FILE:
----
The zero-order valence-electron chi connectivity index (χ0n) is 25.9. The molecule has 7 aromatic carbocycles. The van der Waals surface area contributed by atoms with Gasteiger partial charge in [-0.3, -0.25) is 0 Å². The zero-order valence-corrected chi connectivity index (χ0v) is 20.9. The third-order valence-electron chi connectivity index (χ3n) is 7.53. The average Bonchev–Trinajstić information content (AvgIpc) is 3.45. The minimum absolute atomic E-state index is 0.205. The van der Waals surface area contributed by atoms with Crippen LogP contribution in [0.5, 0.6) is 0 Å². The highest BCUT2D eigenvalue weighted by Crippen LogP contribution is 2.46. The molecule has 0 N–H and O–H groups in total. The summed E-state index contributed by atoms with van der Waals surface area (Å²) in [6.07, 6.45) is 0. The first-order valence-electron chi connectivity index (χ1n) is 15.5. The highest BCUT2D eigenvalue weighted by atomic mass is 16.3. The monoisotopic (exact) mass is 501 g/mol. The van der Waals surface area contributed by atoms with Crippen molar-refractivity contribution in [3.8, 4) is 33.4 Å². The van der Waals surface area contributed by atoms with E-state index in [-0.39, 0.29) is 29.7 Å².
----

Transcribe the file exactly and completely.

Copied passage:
The zero-order valence-electron chi connectivity index (χ0n) is 25.9. The molecule has 7 aromatic carbocycles. The van der Waals surface area contributed by atoms with Gasteiger partial charge in [-0.3, -0.25) is 0 Å². The zero-order valence-corrected chi connectivity index (χ0v) is 20.9. The third-order valence-electron chi connectivity index (χ3n) is 7.53. The average Bonchev–Trinajstić information content (AvgIpc) is 3.45. The minimum absolute atomic E-state index is 0.205. The van der Waals surface area contributed by atoms with Crippen LogP contribution in [0.5, 0.6) is 0 Å². The highest BCUT2D eigenvalue weighted by Crippen LogP contribution is 2.46. The molecule has 0 N–H and O–H groups in total. The summed E-state index contributed by atoms with van der Waals surface area (Å²) in [6.07, 6.45) is 0. The first-order valence-electron chi connectivity index (χ1n) is 15.5. The highest BCUT2D eigenvalue weighted by atomic mass is 16.3. The monoisotopic (exact) mass is 501 g/mol. The van der Waals surface area contributed by atoms with Crippen molar-refractivity contribution in [3.8, 4) is 33.4 Å². The van der Waals surface area contributed by atoms with E-state index in [-0.39, 0.29) is 29.7 Å².